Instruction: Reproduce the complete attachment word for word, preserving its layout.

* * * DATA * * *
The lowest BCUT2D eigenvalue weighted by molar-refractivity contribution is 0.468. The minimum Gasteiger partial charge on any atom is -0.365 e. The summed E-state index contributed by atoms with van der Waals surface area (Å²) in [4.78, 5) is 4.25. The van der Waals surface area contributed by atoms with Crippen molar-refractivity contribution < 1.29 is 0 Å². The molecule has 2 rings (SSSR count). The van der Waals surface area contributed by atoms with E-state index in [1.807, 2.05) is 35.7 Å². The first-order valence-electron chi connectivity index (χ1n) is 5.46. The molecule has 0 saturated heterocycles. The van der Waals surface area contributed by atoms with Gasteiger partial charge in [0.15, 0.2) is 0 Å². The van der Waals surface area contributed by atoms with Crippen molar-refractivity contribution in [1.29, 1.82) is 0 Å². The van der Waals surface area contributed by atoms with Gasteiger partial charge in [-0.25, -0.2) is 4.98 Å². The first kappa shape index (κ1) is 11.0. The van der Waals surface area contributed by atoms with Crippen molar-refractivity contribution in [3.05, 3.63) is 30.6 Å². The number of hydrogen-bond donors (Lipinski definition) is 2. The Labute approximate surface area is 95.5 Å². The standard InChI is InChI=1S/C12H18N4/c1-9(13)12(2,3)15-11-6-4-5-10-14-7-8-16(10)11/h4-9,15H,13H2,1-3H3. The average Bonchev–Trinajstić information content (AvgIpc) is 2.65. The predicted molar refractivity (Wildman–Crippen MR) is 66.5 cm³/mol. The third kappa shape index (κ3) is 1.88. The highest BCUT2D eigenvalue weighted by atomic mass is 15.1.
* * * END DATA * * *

The lowest BCUT2D eigenvalue weighted by molar-refractivity contribution is 0.468. The minimum Gasteiger partial charge on any atom is -0.365 e. The summed E-state index contributed by atoms with van der Waals surface area (Å²) in [4.78, 5) is 4.25. The van der Waals surface area contributed by atoms with Crippen molar-refractivity contribution < 1.29 is 0 Å². The molecule has 2 rings (SSSR count). The van der Waals surface area contributed by atoms with E-state index in [1.807, 2.05) is 35.7 Å². The first-order valence-electron chi connectivity index (χ1n) is 5.46. The molecule has 0 saturated heterocycles. The van der Waals surface area contributed by atoms with Gasteiger partial charge in [0.15, 0.2) is 0 Å². The van der Waals surface area contributed by atoms with Crippen molar-refractivity contribution in [1.29, 1.82) is 0 Å². The van der Waals surface area contributed by atoms with Gasteiger partial charge in [-0.25, -0.2) is 4.98 Å². The first kappa shape index (κ1) is 11.0. The van der Waals surface area contributed by atoms with Crippen molar-refractivity contribution in [3.05, 3.63) is 30.6 Å². The number of hydrogen-bond donors (Lipinski definition) is 2. The Labute approximate surface area is 95.5 Å². The standard InChI is InChI=1S/C12H18N4/c1-9(13)12(2,3)15-11-6-4-5-10-14-7-8-16(10)11/h4-9,15H,13H2,1-3H3. The average Bonchev–Trinajstić information content (AvgIpc) is 2.65. The predicted molar refractivity (Wildman–Crippen MR) is 66.5 cm³/mol. The third kappa shape index (κ3) is 1.88. The highest BCUT2D eigenvalue weighted by atomic mass is 15.1.